Perhaps it’s more than a little apt that with the driver and constructors' world championships decided, Formula One arrives in Mexico just ahead of the Day of the Dead.
For Mexicans it is more than just an Aztec halloween. With skeletal costumes and faces painted as lurid hollow skulls it is when the dead come to life and party with the living. Or so it goes.
Talking of which, we come to Sergio Perez.
Max Verstappen and Red Bull have their championships but what of him? Could his compensation come in the way of being the first Mexican since F1 came to town in 1963 to win his home race?
It was fairly lawless city when I was first there in the 1980s. There was a camel standing on a traffic island advertising cigarettes, I witnessed an armed robbery, was extorted of £50 by a motorcycle cop and narrowly escaped death when an F1 car crashed close to where I was standing on the pit wall.
It’s different now but will things be civilised enough for the new double champion to lend Perez a helping hand into history?
He is owed a favour having done his bit in holding up Verstappen’s bitter rival heroically here in Abu Dhabi as the Dutchman took his first world title.
Red Bull, too, know even in their best years they have never had 1-2 in the drivers' championship but now have a golden opportunity.
Verstappen’s willingness to play his part may be coloured by the desire to land a 14th victory which would make this the most dominant season in F1 history.
But then there is Brazil and Abu Dhabi to come.
Red Bull have every reason to make hay while the sun shines, given their cost cap punishment is due any day now. Many believe that if it does anything other than leave them as walking dead in next year’s title race, the financial regulations will have been a failure.
For that reason, perhaps, as well as others that offer hope of a real title tilt next year the seven-time champion refuses to accept the Age of Hamilton is over and the Verstappen Era under way.
“It’s too early to say. If we get into next year and they’re dominating again then yes,” Hamilton admitted.
Under the new sliding scale Mercedes, if third, will have 14 per cent more tunnel time than Red Bull in 2023.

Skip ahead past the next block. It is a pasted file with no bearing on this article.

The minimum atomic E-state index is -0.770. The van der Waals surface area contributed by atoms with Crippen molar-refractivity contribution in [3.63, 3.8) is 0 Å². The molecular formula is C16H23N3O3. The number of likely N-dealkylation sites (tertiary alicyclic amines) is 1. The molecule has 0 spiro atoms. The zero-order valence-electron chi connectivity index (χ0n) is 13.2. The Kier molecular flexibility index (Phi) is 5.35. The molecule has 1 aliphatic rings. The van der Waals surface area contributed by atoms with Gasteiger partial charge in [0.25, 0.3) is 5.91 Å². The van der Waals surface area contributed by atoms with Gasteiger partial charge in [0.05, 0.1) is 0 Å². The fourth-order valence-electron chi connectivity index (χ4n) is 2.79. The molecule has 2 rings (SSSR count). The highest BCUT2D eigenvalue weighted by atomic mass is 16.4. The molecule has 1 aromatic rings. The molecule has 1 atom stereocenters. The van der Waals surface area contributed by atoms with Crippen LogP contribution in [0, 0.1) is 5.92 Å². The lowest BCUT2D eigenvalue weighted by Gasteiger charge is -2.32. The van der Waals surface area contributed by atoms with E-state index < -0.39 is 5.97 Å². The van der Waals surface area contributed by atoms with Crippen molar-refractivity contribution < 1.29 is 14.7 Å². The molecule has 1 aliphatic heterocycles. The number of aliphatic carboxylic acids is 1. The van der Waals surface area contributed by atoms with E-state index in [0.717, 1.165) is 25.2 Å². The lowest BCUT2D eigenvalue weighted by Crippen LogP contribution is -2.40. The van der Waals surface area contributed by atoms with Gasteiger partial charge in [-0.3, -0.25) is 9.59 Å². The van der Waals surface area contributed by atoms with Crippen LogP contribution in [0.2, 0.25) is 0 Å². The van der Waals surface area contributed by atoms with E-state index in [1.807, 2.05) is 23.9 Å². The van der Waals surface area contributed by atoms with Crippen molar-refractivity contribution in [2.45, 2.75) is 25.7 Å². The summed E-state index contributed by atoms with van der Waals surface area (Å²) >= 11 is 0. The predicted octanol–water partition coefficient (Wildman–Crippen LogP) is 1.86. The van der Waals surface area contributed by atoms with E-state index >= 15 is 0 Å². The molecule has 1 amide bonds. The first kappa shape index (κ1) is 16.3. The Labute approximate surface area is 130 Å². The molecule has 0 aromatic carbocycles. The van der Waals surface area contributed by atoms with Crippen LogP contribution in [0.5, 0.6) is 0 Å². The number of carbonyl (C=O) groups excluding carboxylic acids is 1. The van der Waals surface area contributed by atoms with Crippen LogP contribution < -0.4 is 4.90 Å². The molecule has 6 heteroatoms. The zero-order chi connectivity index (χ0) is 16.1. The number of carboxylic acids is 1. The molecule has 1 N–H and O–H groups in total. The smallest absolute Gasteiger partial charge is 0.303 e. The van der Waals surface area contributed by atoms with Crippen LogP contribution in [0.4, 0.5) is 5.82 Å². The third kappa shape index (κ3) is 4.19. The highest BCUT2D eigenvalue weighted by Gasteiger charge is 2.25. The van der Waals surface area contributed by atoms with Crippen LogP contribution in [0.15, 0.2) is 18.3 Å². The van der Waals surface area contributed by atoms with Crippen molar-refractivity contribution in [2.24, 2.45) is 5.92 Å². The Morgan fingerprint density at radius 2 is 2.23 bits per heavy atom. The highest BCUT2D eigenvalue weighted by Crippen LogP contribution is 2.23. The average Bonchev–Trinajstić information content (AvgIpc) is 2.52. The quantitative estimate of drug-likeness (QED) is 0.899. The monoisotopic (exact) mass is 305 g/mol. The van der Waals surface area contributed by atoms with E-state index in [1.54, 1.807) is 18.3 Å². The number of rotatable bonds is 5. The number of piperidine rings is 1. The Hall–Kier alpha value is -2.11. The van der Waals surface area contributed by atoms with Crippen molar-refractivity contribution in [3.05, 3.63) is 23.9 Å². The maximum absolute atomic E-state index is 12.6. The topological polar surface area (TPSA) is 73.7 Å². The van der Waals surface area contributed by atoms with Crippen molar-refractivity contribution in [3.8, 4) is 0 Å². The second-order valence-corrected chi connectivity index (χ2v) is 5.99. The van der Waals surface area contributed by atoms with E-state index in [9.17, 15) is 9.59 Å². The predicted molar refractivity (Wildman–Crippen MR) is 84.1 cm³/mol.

Add a cost cap penalty and they have every reason to believe they will be key contenders with Ferrari.
Maranello’s alarming fall off in form since the summer break is proof enough they have long since turned their attention to the future.
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Verstappen notched up just eight more laps in the lead than Charles Leclerc in the first half of the year (298/290) although his win ratio was eight to three.
Since August, though, he has won five out of the six GPs and led for nine times the distance (190/20).
The demise of Maranello as a real front-runner since the break has been so extreme even Hamilton, labouring in a hated car, has more lead laps (23/20).
Renewed optimism flows through Mercedes after almost winning on Sunday with their updated car but they have admitted its fundamental "architecture" will change for 2023.
And last weekend demonstrated the scale of the mountain faced by one and all.
It looked as though Hamilton was finally in with a chance when he closed within 0.6s of leader Verstappen on lap 21. In fact, the Dutchman was sandbagging.
Whether the team didn’t want to show their ultimate speed for political reasons (impending fine) or it was Verstappen’s own tactic remains unknown.
But when his pit stop went wrong, the world champion had to show his hand and reveal the real pace he was concealing if he wanted to win.
And it was considerable even allowing for different tyres.
Verstappen had to make up nine seconds lost in the stop, overtake Leclerc and then haul in six seconds to a seven-time champion with the bit between his teeth and desperate not to end a season winless for the first time in his career.
He did it easily, going from 6.4s behind on lap 36 to five seconds ahead when the flag fell 20 laps later.
That Hamilton and Verstappen now share the record for most 1-2s (32) is cold comfort to the Briton on days like this.
The Red Bull wasn’t just in another league to the rest it was in another country.